News (NPR News)
State Department Set To Certify Keystone XL Pipeline Is In National Interest
The decision, confirmed to NPR by a U.S. official, will set the stage for President Trump to reverse a decision by then-President Barack Obama to reject the project.
GSA Says Trump D.C. Hotel Lease Is Valid, Despite Ban On Elected Officials
The General Services Administration says while the contract bars elected officials, the Trump Organization may lease the Old Post Office because President Trump moved his businesses into a trust.
Obama: 'America Is Stronger Because Of The Affordable Care Act'
The former president celebrated the seventh anniversary of his signing of the Affordable Care Act on the day Republicans had planned to start the process of gutting it in celebration.
The Reality Show No One Was Watching
Participants in the British show Eden spent a year in the remote Scottish highlands, living off their will and wits with cameras rolling. The only problem? No episodes have aired since August.
A Poem From A Syrian Psychiatrist: 'Cloud-Cafe'
Dr. Hussam Jefee-Bahloul writes poems to capture his longing for his troubled homeland.
Who Will Listen To The Suffering Syrians?
The conflict has created chronic mental pain in a country with few mental health specialists. Dr. Hassum Jefee-Bahloul, a Syrian psychiatrist who now lives in the U.S., has a plan to help.
Big Changes And Major Dilemmas Loom In Next Phase Of ISIS War In Syria
The U.S. considers deploying hundreds more American troops to Syria in the final phase of the war against ISIS — one that could reshape borders and relationships in the Middle East.
After 'Bizarre' Moves, What's Next For Fractured House Intel Committee?
The chairman discussed evidence with the president without sharing it with the committee. The top Democrat on the committee says that's "disturbing," and the rift between them is raising eyebrows.
Cancer Is Partly Caused By Bad Luck, Study Finds
Researchers have long known behavior, environment and genetics play a role in cancer. A study in Science finds luck is also a major factor. Nearly two-thirds of cancer mutations arise randomly.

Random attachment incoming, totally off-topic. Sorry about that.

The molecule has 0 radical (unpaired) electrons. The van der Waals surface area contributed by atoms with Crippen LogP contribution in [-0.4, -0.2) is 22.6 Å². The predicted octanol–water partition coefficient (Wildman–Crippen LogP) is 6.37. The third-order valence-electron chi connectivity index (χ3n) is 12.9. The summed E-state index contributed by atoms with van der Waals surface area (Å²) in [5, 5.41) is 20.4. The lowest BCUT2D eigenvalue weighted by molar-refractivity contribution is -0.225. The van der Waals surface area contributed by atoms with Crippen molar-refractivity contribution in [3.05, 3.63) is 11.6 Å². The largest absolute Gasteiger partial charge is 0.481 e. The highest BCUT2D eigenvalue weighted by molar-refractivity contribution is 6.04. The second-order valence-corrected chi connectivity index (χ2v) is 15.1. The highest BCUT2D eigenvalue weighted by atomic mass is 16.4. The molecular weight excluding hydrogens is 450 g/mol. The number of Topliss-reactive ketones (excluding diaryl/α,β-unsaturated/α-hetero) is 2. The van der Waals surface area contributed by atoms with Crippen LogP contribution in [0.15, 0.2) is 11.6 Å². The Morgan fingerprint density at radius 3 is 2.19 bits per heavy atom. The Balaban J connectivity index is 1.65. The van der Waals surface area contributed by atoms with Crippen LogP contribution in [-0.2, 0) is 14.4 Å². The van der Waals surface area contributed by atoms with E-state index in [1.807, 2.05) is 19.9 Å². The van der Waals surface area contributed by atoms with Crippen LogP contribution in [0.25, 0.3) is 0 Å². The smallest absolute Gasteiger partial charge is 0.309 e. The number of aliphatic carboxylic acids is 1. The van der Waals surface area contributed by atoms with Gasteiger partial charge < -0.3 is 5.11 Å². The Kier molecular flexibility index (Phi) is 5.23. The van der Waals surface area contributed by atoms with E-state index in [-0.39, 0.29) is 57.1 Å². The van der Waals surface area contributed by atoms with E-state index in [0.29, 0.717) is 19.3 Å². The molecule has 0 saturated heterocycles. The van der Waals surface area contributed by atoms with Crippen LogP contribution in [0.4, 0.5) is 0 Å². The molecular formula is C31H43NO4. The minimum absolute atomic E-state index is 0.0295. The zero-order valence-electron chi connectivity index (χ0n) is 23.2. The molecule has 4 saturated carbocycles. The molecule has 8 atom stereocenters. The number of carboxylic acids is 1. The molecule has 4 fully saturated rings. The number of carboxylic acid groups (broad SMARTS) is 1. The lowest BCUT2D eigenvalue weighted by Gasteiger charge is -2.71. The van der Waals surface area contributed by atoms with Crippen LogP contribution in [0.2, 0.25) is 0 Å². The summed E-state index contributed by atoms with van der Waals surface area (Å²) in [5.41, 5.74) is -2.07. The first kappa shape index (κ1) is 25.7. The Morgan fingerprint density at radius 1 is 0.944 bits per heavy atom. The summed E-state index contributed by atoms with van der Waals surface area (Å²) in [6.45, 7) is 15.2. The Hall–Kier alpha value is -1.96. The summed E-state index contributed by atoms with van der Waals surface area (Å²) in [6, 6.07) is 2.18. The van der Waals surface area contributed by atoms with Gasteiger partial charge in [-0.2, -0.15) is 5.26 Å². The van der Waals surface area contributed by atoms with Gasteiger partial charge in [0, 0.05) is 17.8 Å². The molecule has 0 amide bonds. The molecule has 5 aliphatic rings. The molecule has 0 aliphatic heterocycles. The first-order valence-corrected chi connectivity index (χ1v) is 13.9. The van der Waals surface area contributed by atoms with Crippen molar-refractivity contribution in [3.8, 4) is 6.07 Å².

Kids Who Suffer Hunger In First Years Lag Behind Their Peers In School
When infants and young kids grow up in homes without enough to eat, they're more likely to perform poorly in kindergarten, a study shows. The younger they experienced hunger, the stronger the effect.
Trump Ultimatum For House GOP: Vote On Health Bill Or Affordable Care Act Stands
The message delivered by Budget Director Mick Mulvaney came after a vote was delayed. House Speaker Paul Ryan came out of the GOP conference Thursday night and said they would proceed on Friday.
U.S. Senate Votes To Repeal Obama-Era Internet Privacy Rules
The rules would require Internet providers to tell consumers what data they collect and get consent before selling. Republicans said ISPs were facing stricter regulations than companies like Google.
How Noisy Is Your Neighborhood? Now There's A Map For That
For the first time, the Bureau of Transportation Statistics has released a handy map tracing the noise produced by airports and interstate highways in locations across the U.S.
Science-Loving Teens From Ghana And D.C. Geek Out Together
They competed in the first World Smarts STEM Challenge. We got to know the team that worked on a water purifier using neem leaves and ... cilantro.
South Korea Tries To Raise Sewol Ferry Nearly 3 Years After Deadly Sinking
More than 300 people perished in the disaster, mostly high school students on a field trip. Investigators hope to better understand why the ship sank once the Sewol is raised and put in dry dock.